Lincolnshire Pride

Wholly Smoke

This month we revisited Highway 61, or at least the A17, to visit a Lincolnshire restauranteur providing phenomenal authentic barbecue products. Thanks to Yummy – which provides fresh local food, delivered right to your door – the scent of hickory-smoked deliciousness is blowin’ in the wind…

Lincolnshire Smokehouse's Rib Ends.
Lincolnshire Smokehouse’s Rib Ends.

Freewheelin’ David Beever is cooking up a treat, in his HQ in the beating heart of the Lincolnshire countryside. You’ll know when you’re there… if the scent of slow-cooked, hickory-infused meat, drifting across the misty fields doesn’t give it away, the sound of Bob Dylan playing at full volume will.

So loud is the sound of folk rock that David doesn’t hear me knock, knock, knocking on heaven’s door – or at least the door of his development kitchen – so I decide to take a liberty and just walk in. The poor guy nearly jumped out of his skin in surprise. “Sorry, it’s his new album…” David replied.

“I didn’t know he had one out. What’s it like?” I ask. “It’s pretty good. Here, try this,” he says and hands me a slice of the slow-cooked brisket that, along with Bob Dylan, was commanding his attention prior to my arrival. “What’s it like?

“It’s pretty good too,” I reply. Actually, that was a thoroughly indecent understatement. It was one of the best things I’ve ever tasted, which is great news for the good folk of Lincolnshire who are now able to avail themselves of David’s authentic, slow-cooked, barbecue-smoked brisket, ribs, pulled pork and chicken for themselves… all from the comfort of our homes. Alas, the term barbecue has, in the UK, been disgraced to express undercooked sausages with burned exteriors, or fatty mass-market burgers dripping with grease and tainted by the whiff of white spirit or some other nefarious accelerant.

The good old US-of-A, meanwhile, has a more devout adherence to barbecue conventions, as David himself knows, having embarked, in his youth, on a coast-to-coast road trip where he fell in love with barbecue food all the way from Texas to Tennessee, Memphis to Mississippi and from Oklahoma to Arcansas… ‘yee-haw!’

“Barbecue meat is much maligned,” he says. “Forget cloying sauces or overly sweet flavours. Our products adhere to proper barbecue practices. Namely the cooking of good-quality meat, slowly, over a long, low, consistent heat to break down the collagen and fats whilst infusing a sweet hickory smokiness.”

A different ‘rub’ is applied to each product post-butchery; a process which happens on site, prior to smoking. Most products David prepares utilise salt, sugar, spices and paprika in their rub but the exact composition is, naturally, a trade secret. David’s delicious smoked barbecue meats are slow-cooked, for up to 24-hours, in his 200-litre Oklahoma-made hot smoking vessel, which allows warm smoke-infused air to drift lazily through the cavity.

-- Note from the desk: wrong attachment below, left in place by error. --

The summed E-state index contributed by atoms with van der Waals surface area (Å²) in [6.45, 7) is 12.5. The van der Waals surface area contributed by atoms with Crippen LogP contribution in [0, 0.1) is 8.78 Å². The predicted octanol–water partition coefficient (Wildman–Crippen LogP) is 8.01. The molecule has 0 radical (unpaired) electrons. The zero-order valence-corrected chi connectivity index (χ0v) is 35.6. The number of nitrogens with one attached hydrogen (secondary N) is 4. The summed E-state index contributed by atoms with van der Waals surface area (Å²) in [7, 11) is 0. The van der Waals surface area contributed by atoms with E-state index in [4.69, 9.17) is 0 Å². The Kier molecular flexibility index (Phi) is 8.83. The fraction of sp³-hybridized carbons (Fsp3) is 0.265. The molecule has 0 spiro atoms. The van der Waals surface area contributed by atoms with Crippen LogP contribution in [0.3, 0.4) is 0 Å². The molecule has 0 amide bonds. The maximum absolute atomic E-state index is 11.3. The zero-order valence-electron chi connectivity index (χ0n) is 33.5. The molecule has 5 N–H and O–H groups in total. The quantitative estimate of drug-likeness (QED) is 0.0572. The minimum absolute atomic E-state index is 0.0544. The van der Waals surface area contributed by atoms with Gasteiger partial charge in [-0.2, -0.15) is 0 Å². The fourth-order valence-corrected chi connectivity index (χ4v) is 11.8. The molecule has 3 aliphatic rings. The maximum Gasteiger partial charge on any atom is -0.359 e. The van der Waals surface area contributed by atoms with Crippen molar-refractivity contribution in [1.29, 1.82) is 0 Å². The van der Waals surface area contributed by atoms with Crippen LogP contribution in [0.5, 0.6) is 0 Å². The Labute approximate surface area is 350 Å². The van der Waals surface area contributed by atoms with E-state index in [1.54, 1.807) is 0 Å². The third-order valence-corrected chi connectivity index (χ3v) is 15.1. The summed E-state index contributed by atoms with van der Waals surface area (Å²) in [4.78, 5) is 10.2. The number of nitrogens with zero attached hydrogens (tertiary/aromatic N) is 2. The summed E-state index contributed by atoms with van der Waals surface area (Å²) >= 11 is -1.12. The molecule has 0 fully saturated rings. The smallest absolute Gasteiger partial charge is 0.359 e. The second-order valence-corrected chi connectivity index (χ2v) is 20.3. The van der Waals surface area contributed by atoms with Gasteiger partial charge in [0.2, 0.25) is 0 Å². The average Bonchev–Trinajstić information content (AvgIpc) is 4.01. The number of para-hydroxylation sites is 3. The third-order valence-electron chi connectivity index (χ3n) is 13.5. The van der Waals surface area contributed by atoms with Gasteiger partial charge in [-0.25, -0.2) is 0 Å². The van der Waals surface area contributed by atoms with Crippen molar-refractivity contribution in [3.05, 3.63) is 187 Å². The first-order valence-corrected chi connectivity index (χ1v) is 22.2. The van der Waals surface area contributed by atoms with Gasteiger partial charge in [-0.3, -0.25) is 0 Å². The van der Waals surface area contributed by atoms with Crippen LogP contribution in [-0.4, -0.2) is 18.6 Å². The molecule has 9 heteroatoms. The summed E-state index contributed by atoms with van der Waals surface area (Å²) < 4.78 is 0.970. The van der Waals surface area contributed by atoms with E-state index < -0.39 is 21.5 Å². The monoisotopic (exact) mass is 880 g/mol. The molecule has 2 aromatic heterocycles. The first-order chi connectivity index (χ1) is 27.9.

My visit coincides with the completion of a cycle, and David pauses our interview partly to remove seven racks of assorted barbecue meat from the smoker, and partly to whet my appetite. I should at this point declare an element of bias, for I am a devout carnivore.

Food is meat, and anything else on the plate is a mere fashion accessory. The brisket I tried earlier was delicious enough, with muscovado sugar and – believe it or not – a decent grade of instant coffee added to the basic rub. It couldn’t get better than that… could it?

To test that assertion, David rips me up a juicy chunk of pulled pork. Ostensibly it’s a favourite of mine, but frustratingly, even in decent restaurants it often disappoints. And as for what the supermarkets purport to be pulled pork… forget it. Happily, David’s pulled pork is a world away and a league above the usual flaccid syrupy offering and stringy sinews. Instead, it has a tender, effortless texture and sweet, sugary notes.

And then of course, there are David’s barbecue ribs. Oregano and a hint of chilli provide an excitement of flavour. But even before that hit, you’ll notice that they’re far more substantial than those served in restaurants, huge in fact. And there’s a reason for that.

“Chefs, when writing restaurant menus, almost automatically – but sometimes incorrectly – use the description ‘full rack of ribs,” says David. “UK restaurant-goers expect their ribs to look like what those au fait with authentic barbecue cuisine know more correctly as babyback ribs.”

“Our ribs meanwhile are known as St Louis Ribs, and they come from the belly side of the rib cage, below the section of back ribs and above the breast bone.”

Sometimes restaurants can take a St Louis-cut of ribs and cut them down in length to obtain a couple of servings out of one rack. Not here, thankfully. These are rather more substantial, and are a more carefully considered version of what you think you’ve had before.

“They’re flatter which makes them easier to brown and they have a higher amount of fat which also makes them more flavoursome. Because they’re larger and more substantial, they’re much more satisfying, more authentic and a real people-pleaser whenever you serve them up!”

“The way we produce them also ensures that they’re given the time to absorb the rub,  time to develop the perfect flavour and time to adopt a texture which makes them a pleasure to savour.”

David’s other offerings are a lovely barbecue chicken – smoked, with garlic and pepper added to the rub – plus his own homemade, mac ‘n’ cheese and coleslaw.